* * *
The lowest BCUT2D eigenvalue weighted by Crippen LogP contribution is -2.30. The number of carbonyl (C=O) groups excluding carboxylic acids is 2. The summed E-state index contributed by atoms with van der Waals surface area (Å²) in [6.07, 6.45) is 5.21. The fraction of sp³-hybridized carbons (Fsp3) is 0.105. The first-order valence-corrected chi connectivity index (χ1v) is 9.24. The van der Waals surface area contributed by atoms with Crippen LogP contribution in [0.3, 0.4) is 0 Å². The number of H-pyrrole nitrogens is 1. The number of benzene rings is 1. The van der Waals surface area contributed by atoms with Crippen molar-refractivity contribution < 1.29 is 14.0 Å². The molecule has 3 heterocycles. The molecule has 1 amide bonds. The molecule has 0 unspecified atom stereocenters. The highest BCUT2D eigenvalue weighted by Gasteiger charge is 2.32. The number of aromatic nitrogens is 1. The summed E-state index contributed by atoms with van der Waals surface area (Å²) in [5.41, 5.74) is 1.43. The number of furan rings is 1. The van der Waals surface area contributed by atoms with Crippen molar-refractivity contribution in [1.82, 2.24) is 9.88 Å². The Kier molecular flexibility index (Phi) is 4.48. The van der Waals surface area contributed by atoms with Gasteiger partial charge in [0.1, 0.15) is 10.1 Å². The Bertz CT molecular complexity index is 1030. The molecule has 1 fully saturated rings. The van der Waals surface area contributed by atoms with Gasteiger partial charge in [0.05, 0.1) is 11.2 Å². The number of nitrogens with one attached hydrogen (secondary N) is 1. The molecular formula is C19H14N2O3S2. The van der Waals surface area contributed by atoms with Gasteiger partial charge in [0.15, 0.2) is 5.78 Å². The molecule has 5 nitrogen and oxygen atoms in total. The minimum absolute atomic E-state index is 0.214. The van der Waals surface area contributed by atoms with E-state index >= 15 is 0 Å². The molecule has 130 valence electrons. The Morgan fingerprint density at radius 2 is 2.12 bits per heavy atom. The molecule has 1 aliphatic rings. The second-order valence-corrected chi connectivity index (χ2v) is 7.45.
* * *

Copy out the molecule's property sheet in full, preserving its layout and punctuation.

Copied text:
The lowest BCUT2D eigenvalue weighted by Crippen LogP contribution is -2.30. The number of carbonyl (C=O) groups excluding carboxylic acids is 2. The summed E-state index contributed by atoms with van der Waals surface area (Å²) in [6.07, 6.45) is 5.21. The fraction of sp³-hybridized carbons (Fsp3) is 0.105. The first-order valence-corrected chi connectivity index (χ1v) is 9.24. The van der Waals surface area contributed by atoms with Crippen LogP contribution in [0.3, 0.4) is 0 Å². The number of H-pyrrole nitrogens is 1. The number of benzene rings is 1. The van der Waals surface area contributed by atoms with Crippen molar-refractivity contribution < 1.29 is 14.0 Å². The molecule has 3 heterocycles. The molecule has 1 amide bonds. The molecule has 0 unspecified atom stereocenters. The highest BCUT2D eigenvalue weighted by Gasteiger charge is 2.32. The number of aromatic nitrogens is 1. The summed E-state index contributed by atoms with van der Waals surface area (Å²) in [5.41, 5.74) is 1.43. The number of furan rings is 1. The van der Waals surface area contributed by atoms with Crippen molar-refractivity contribution in [1.82, 2.24) is 9.88 Å². The Kier molecular flexibility index (Phi) is 4.48. The van der Waals surface area contributed by atoms with Gasteiger partial charge in [0.1, 0.15) is 10.1 Å². The Bertz CT molecular complexity index is 1030. The molecule has 1 fully saturated rings. The van der Waals surface area contributed by atoms with Gasteiger partial charge in [0.05, 0.1) is 11.2 Å². The number of nitrogens with one attached hydrogen (secondary N) is 1. The molecular formula is C19H14N2O3S2. The van der Waals surface area contributed by atoms with Gasteiger partial charge in [0.15, 0.2) is 5.78 Å². The molecule has 5 nitrogen and oxygen atoms in total. The minimum absolute atomic E-state index is 0.214. The van der Waals surface area contributed by atoms with E-state index >= 15 is 0 Å². The molecule has 130 valence electrons. The Morgan fingerprint density at radius 2 is 2.12 bits per heavy atom. The molecule has 1 aliphatic rings. The second-order valence-corrected chi connectivity index (χ2v) is 7.45.